Crs no longer ‘out slaying each other’

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Invercargill Mayor Sir Tim Shadbolt in front of the artwork Seriously Tim, hanging in an Invercargill City Council stairwell. Photo: File

A pair of independent observers say Invercargill City Council is on the right track, but one issue remains. The council is still working around Sir Tim Shadbolt. Matthew Rosenberg reports.

A PAINTING of Invercargill Mayor Sir Tim Shadbolt hanging on the wall leading to the council chambers is prophetic, according to an independent observer tasked with helping the council improve governance in the deep south.

The piece, titled Seriously Tim, has hung in an Invercargill City Council stairwell since 2013 when it was bought for $7000 from Cromwell-based artist Deidre Copeland.

It shows the nine-time Invercargill mayor pulling away a mask of his smiling face to reveal a pensive expression underneath.

“It’s quite prophetic of the issues the organisation is facing. There’s two Tims,” Lindsay McKenzie says.

In December, the council appointed Mr McKenzie as an independent observer alongside Jeff Grant on the back of concerns raised by the Department of Internal Affairs (DIA) and the Thomson report.

Under extraordinary circumstances, Mr Grant and Mr McKenzie were given a budget of $730,000 for up to 18 months of work. Their job description: to improve governance.

Tension at council was at an all-time high, and their appointment followed a damning independent review which took particular aim at the mayor, his deputy, and the chief executive.

‘‘He [Sir Tim] is increasingly unable to deliver on the kind of leadership that might unite a struggling Council,” Mr Thomson wrote at the time, highlighting a leadership ‘vacuum’ with Sir Tim at the helm.

Six months on, Mr Grant and Mr Thomson provide a glowing report card of council as a whole and a mixed one of the man who heads it up — New Zealand’s longest serving mayor.

Despite ongoing difficulties with Sir Tim, they say council has ploughed ahead with its goal of turning dysfunction into results.

“We’re not sitting in a room now with a bunch of councillors who are just bloody slaying each other,” Mr Grant says.

“They’ve taken the responsibility … and they’ve been delivering.”

The pair put the turnaround to two things — a chief executive who’s appointed sound senior management, and councillors realising they have an obligation to step up and perform for their community.

“I think they’ve done really well, and we’ve been impressed… councillors focus on issues rather than the individuals,” Mr Grant says.

It’s a much brighter picture than what Mr Thomson painted in November when he highlighted a total lack of working relationship between Sir Tim and chief executive Clare Hadley, a “polarising” deputy mayor in Nobby Clark, and a feeling among councillors that the community perceives they can’t work together.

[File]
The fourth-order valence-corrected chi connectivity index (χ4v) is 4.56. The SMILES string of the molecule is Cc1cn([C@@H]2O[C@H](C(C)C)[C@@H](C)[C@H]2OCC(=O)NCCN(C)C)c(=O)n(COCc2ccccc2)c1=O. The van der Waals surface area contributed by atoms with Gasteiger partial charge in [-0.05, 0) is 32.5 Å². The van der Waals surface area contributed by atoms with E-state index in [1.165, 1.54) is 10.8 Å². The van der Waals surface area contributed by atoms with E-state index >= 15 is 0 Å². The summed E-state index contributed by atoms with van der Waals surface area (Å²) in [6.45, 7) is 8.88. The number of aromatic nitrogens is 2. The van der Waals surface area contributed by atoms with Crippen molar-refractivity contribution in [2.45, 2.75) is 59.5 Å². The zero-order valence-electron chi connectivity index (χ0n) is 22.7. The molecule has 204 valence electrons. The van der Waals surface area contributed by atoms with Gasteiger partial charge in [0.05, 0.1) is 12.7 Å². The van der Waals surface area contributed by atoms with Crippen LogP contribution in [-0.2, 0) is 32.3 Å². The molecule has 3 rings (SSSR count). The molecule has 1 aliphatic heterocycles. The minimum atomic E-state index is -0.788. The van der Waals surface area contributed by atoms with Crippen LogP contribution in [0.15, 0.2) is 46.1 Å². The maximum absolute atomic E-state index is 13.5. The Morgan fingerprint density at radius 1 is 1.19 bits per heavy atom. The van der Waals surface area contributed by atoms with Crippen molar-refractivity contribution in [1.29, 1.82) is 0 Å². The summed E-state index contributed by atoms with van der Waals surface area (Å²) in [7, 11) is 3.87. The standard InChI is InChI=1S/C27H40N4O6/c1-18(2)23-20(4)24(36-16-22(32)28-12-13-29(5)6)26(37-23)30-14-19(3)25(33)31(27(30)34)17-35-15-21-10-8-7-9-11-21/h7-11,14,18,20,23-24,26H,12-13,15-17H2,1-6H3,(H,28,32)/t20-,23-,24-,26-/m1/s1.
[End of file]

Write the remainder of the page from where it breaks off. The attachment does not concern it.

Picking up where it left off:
The observers now describe the working relationship between the deputy mayor and chief executive as ‘‘pretty impressive’’, and say councillors are getting on with the job at hand.

Mr Thomson did concede the city was “generally well run” by a council that, despite its struggles, was not materially better or worse than other councils.

And Mr Grant backs that up, saying there isn’t anything happening in the building that would concern him as a ratepayer in terms of what council is trying to achieve.

Part of the reason for that is because others have stepped up around Sir Tim and plugged the hole.

“Having been a chief executive in local government, I kind of know what the statutory obligations on a mayor are, and Tim doesn’t operate in that space,” Mr McKenzie says.

“That’s created pressure for others to fill that void, and that’s proven to be challenging for folk.”

It’s a mixed review. Mr Grant says Sir Tim is still engaging, and describes him as someone he enjoys spending time with.

Mr McKenzie points out he’s been ‘‘resistant’’ to their presence and doesn’t meet what’s required for the position.

“The things that are evident to me are evident to anybody that observes a council meeting.
He clearly struggles with the agenda. It’s observable,” Mr McKenzie says.

“Our task is to support others to ensure the business gets done.”

While it wasn’t within the council’s “remit” to confront the mayor’s capacity directly, Mr McKenzie said they were providing “arrangements, frameworks, and mechanisms as work arounds”.

He also believed Sir Tim had become more engaged and supportive of the independent observers’ role in the past few weeks and described him as “quite reflective”.

What’s next for the observers?

Although their contracts have provision for up to 18 months of work, both have indicated it’s time for them to peel back responsibilities.

At this point, they’ve come in massively under the $730,000 that was originally budgeted for their stint down south (Grant drives one hour from Balfour for meetings while Mr  McKenzie, an ex-Environment Southland chief executive, flies in from Nelson).

At the end of May, the pair had billed the council a little more than $55,000 for a total of 400 hours, or 50 full days of work.

Mr Grant says they’ve expressed to Hadley that they see themselves having a reduced role going forward, with hopes they can be out before the end of the year.

“As a farmer, I’d call it ‘weaning the flock’.”

Mr McKenzie says the biggest challenge ahead for council will be delivering on the projects they’ve approved in their Long Term Plan. He believes they’ve got the skillset, but enlisting consultants and contractors can be a challenge for a small southern city.

“An organisation that’s been under siege, like Invercargill [City Council] has been, can get down.

“We’ve been reminding them they are doing bloody well, so they don’t get into that dark space.”

  • Matthew Rosenberg is the Local Democracy Reporter
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